Last night, Akemi and I met up with Simon and Sean for dinner at a restaurant I’ve been eager to check out for quite some time: Wildebeest. According to the restaurant’s website, its focus is on “Meat-centric, off-cut farmhouse fare simply prepared with immaculate ingredients and thoughtful creativity”, reminiscent of L.A.’s Animal and Toronto’s Black Hoof, two other places I’ve been dying to try.
the recent snowfall Vancouver’s inept drivers we gave ourselves plenty of time, leaving the house one full hour ahead of our 6:00 p.m. reservation and arriving fifteen minutes early. Surprisingly, Simon also erred the side of caution and showed up at the same time. Sean, unfortunately, ended up stuck in traffic and didn’t get there until 6:30 – so we went ahead and made the executive dinner decisions.
To be honest, I wanted to try pretty much everything on the menu. As Akemi put it, it would have been far simpler to just tell our waiter what we DIDN’T want from the listed items. In the end, we decided to go with a few starters, a few mains, and a few sides. This is how our meal broke down:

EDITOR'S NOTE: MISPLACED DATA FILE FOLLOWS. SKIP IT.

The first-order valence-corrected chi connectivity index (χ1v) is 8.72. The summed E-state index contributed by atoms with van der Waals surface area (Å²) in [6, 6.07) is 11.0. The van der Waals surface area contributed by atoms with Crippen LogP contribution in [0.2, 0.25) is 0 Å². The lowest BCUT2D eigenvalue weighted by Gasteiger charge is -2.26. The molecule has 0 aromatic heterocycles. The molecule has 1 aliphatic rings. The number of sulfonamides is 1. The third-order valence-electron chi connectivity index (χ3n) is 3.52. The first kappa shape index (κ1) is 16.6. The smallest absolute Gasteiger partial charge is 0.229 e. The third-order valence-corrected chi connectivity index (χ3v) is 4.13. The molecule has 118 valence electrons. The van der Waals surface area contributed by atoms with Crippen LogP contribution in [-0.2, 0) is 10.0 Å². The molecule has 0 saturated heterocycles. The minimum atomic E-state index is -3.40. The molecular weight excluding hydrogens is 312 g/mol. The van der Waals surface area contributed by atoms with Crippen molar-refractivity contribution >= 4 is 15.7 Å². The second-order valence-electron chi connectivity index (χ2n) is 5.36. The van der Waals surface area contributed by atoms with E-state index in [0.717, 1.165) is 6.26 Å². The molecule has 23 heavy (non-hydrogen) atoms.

The pork was perfectly prepared, crisp and succulent, and the Wildebeest mustard (honey dijon) made for a great dipping accompaniment. Simon, however, wasn’t totally sold on the coating.
Wonderfully rustic, studded with pistachio and hazelnuts. Akemi, with a taste for the slightly sour, polished off the pickled veggies.
One of the more intriguing plates of the night. I liked it but didn’t love it. Hearts are tricky at the best of times, predisposed to being a little tough, and deep-frying them renders them that much chewier.
While Akemi prefers her tongue crispier and thinly sliced, Simon and I marveled over its mouth-meltingly tender texture here. The broth was outstanding.
I’ll got ahead and call this my favorite dish of the night. A nice contrast of tastes and textures – crisp, tender, sweet and savory. Probably the best preparation of the sweetbreads I’ve ever had.
I know you’d think I’d be a belly guy but, in truth, my favorite part of the pig is the jowl (with the temple coming in a close second). You’ll be hard-pressed to find a more tender cut and Wildebeest’s take does it full justice.
An addition to the regular menu. I liked the preparation but found the sunchokes underdone.
Heavily marbled but deliciously smokey.